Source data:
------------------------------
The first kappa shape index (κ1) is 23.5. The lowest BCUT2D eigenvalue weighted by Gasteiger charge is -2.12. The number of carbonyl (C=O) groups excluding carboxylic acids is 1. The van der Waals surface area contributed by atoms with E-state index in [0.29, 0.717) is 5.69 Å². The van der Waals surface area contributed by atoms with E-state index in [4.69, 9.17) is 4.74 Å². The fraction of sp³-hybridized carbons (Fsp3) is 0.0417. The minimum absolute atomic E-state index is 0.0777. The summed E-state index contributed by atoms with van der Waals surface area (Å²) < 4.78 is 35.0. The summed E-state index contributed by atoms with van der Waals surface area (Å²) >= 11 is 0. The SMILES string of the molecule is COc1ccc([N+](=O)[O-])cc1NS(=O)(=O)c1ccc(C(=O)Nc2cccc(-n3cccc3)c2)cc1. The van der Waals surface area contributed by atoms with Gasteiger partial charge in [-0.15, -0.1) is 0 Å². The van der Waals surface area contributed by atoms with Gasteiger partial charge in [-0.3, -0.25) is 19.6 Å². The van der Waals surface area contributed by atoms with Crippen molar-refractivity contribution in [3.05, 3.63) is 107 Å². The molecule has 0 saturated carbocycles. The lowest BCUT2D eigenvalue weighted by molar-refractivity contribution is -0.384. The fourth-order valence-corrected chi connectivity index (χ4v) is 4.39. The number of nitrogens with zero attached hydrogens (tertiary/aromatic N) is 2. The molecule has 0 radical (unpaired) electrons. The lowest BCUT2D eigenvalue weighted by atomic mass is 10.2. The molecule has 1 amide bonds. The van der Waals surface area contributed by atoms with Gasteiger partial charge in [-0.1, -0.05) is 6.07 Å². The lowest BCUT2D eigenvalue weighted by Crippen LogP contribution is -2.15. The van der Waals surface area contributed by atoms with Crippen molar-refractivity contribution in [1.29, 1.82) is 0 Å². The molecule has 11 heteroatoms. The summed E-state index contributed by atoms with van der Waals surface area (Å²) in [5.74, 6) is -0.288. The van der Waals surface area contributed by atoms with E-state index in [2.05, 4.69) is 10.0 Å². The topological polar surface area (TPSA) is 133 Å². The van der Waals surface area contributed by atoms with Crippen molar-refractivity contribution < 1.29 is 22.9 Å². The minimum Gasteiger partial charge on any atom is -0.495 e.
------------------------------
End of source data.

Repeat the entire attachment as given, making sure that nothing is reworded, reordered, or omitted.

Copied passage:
The first kappa shape index (κ1) is 23.5. The lowest BCUT2D eigenvalue weighted by Gasteiger charge is -2.12. The number of carbonyl (C=O) groups excluding carboxylic acids is 1. The van der Waals surface area contributed by atoms with E-state index in [0.29, 0.717) is 5.69 Å². The van der Waals surface area contributed by atoms with E-state index in [4.69, 9.17) is 4.74 Å². The fraction of sp³-hybridized carbons (Fsp3) is 0.0417. The minimum absolute atomic E-state index is 0.0777. The summed E-state index contributed by atoms with van der Waals surface area (Å²) < 4.78 is 35.0. The summed E-state index contributed by atoms with van der Waals surface area (Å²) >= 11 is 0. The SMILES string of the molecule is COc1ccc([N+](=O)[O-])cc1NS(=O)(=O)c1ccc(C(=O)Nc2cccc(-n3cccc3)c2)cc1. The van der Waals surface area contributed by atoms with Gasteiger partial charge in [-0.15, -0.1) is 0 Å². The van der Waals surface area contributed by atoms with Gasteiger partial charge in [-0.3, -0.25) is 19.6 Å². The van der Waals surface area contributed by atoms with Crippen molar-refractivity contribution in [3.05, 3.63) is 107 Å². The molecule has 0 saturated carbocycles. The lowest BCUT2D eigenvalue weighted by molar-refractivity contribution is -0.384. The fourth-order valence-corrected chi connectivity index (χ4v) is 4.39. The number of nitrogens with zero attached hydrogens (tertiary/aromatic N) is 2. The molecule has 0 radical (unpaired) electrons. The lowest BCUT2D eigenvalue weighted by atomic mass is 10.2. The molecule has 1 amide bonds. The van der Waals surface area contributed by atoms with Gasteiger partial charge in [-0.1, -0.05) is 6.07 Å². The lowest BCUT2D eigenvalue weighted by Crippen LogP contribution is -2.15. The van der Waals surface area contributed by atoms with Crippen molar-refractivity contribution in [1.29, 1.82) is 0 Å². The molecule has 11 heteroatoms. The summed E-state index contributed by atoms with van der Waals surface area (Å²) in [5.74, 6) is -0.288. The van der Waals surface area contributed by atoms with E-state index in [2.05, 4.69) is 10.0 Å². The topological polar surface area (TPSA) is 133 Å². The van der Waals surface area contributed by atoms with Crippen molar-refractivity contribution < 1.29 is 22.9 Å². The minimum Gasteiger partial charge on any atom is -0.495 e.